Don’t Stop Before the Work is Done

Lone Girl


This is the third post in the series about Emma Coats at Pixar, and her rules for great writing.

Last year she tweeted twenty-two guidelines for building story structure.

Those rules spread everywhere and now they’re ours.

Here’s RULE #3:


When it comes to writing anything, this statement is so true for me. Sometimes I start an idea, outline it, or just begin writing and BOOM, I end up with an entirely different animal. When the story starts creating itself, when dialogue comes from someplace beyond me and I’m just typing, the experience becomes magical.

Then I’ll read what I wrote and discover all kinds of things I didn’t know before, or thought I didn’t – stuff that bubbles up from the subconscious, long forgotten memories or feelings I had put to bed on my tenth birthday.

Actors talk about revelations when their characters take over. I’ve felt like a different musician when I break new ground, gliding over my drums complex sticking patterns I could never get right before.

Where did Bob Dylan get those early lyrics? He has no idea. He said so.

This kind of “channeled” creativity isn’t limited to artists or art. “Ah hah!” moments happen with every leap of human evolution.

So what does this mean? It means that creative discovery can happen and does happen, but we have to finish the race to let it pop. Short takeoffs don’t get us off the ground.


Emma’s Rule Three for WRITING reminds me of three rules for LIVING.

1. Don’t jump to conclusions about what you’re watching. Give it time to play out, getting as much information as you can about the players and their game. Then re-evaluate your assumptions.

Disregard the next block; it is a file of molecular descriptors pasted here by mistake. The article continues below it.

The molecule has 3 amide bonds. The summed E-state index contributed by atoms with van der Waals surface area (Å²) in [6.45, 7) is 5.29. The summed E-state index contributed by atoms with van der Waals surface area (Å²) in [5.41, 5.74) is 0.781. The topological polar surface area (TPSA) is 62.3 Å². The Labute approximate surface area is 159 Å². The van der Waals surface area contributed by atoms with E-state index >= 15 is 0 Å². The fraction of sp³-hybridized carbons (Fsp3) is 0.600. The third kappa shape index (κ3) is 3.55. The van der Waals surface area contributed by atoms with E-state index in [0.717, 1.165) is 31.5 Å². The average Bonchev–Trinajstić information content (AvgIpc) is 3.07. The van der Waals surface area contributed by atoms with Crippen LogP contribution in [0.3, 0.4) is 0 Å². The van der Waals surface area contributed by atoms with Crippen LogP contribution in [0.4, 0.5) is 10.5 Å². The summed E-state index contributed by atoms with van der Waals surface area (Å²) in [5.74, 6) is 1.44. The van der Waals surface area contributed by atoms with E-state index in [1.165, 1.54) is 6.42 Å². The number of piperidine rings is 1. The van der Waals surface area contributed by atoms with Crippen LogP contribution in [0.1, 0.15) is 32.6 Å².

2. You may have goals but where life takes you may be a very different place. Look at it for what it is, not what you wanted it to be. Then build on it from there.

3. Most of the time we’re fretting about things that have yet to happen…if they ever do! Live in the present. Accept happiness as you get it.

You people are smart. I’m telling you things you already know. But as I always state, it’s good to be reminded about practical ways of getting through the day. (I need reminding!)

So boiling this down: We shouldn’t make premature judgments. Most of the time they’re wrong.


I make judgments prematurely and sometimes that hurts people. And sometimes, by worrying about things that have yet to happen, I hurt myself.

The “myself” part I can contain and correct. But the “hurting others” part really bothers me ‘cause once it’s done, it’s done. Here’s an example.

I have a close friend at work. She’s the office manager of the department and her name is Suzanne. Suzanne is single, attractive, a mother and very kind. She’s also sensitive, introspective and defensive. She doesn’t trust many people, especially men. Her past is riddled with betrayals.

I’m honored to be a member of Suzanne’s “invited” list. When I visit her in the front office, when she has time between calls and the zillion things she has to do, we talk.